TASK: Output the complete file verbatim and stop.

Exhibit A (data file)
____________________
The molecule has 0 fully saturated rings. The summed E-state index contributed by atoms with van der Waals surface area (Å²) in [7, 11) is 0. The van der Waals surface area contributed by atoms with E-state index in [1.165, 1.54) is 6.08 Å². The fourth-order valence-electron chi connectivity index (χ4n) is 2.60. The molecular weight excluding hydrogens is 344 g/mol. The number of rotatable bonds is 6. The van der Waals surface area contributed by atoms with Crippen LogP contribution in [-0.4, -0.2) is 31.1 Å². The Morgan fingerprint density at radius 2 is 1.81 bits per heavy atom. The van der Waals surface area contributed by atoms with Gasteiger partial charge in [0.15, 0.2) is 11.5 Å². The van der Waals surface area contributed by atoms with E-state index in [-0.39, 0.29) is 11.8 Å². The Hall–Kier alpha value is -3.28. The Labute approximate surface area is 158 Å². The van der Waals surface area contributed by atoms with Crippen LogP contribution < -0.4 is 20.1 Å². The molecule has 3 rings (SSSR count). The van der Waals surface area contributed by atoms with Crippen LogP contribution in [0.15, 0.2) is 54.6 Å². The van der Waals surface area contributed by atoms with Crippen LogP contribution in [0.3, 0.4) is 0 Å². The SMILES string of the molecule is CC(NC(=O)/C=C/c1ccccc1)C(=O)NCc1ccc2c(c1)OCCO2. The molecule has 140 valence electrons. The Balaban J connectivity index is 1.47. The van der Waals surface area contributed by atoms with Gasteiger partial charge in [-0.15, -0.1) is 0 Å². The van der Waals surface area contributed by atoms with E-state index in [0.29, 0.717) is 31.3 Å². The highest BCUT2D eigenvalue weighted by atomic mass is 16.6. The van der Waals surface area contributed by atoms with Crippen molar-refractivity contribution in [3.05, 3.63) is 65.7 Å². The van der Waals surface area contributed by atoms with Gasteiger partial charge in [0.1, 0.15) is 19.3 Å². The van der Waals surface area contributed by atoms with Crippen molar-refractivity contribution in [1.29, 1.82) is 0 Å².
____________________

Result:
The molecule has 0 fully saturated rings. The summed E-state index contributed by atoms with van der Waals surface area (Å²) in [7, 11) is 0. The van der Waals surface area contributed by atoms with E-state index in [1.165, 1.54) is 6.08 Å². The fourth-order valence-electron chi connectivity index (χ4n) is 2.60. The molecular weight excluding hydrogens is 344 g/mol. The number of rotatable bonds is 6. The van der Waals surface area contributed by atoms with Crippen LogP contribution in [-0.4, -0.2) is 31.1 Å². The Morgan fingerprint density at radius 2 is 1.81 bits per heavy atom. The van der Waals surface area contributed by atoms with Gasteiger partial charge in [0.15, 0.2) is 11.5 Å². The van der Waals surface area contributed by atoms with E-state index in [-0.39, 0.29) is 11.8 Å². The Hall–Kier alpha value is -3.28. The Labute approximate surface area is 158 Å². The van der Waals surface area contributed by atoms with Crippen LogP contribution < -0.4 is 20.1 Å². The molecule has 3 rings (SSSR count). The van der Waals surface area contributed by atoms with Crippen LogP contribution in [0.15, 0.2) is 54.6 Å². The van der Waals surface area contributed by atoms with Crippen LogP contribution in [0.3, 0.4) is 0 Å². The SMILES string of the molecule is CC(NC(=O)/C=C/c1ccccc1)C(=O)NCc1ccc2c(c1)OCCO2. The molecule has 140 valence electrons. The Balaban J connectivity index is 1.47. The van der Waals surface area contributed by atoms with Gasteiger partial charge in [-0.15, -0.1) is 0 Å². The van der Waals surface area contributed by atoms with E-state index in [0.29, 0.717) is 31.3 Å². The highest BCUT2D eigenvalue weighted by atomic mass is 16.6. The van der Waals surface area contributed by atoms with Crippen molar-refractivity contribution in [3.05, 3.63) is 65.7 Å². The van der Waals surface area contributed by atoms with Gasteiger partial charge in [0.1, 0.15) is 19.3 Å². The van der Waals surface area contributed by atoms with Crippen molar-refractivity contribution in [1.29, 1.82) is 0 Å².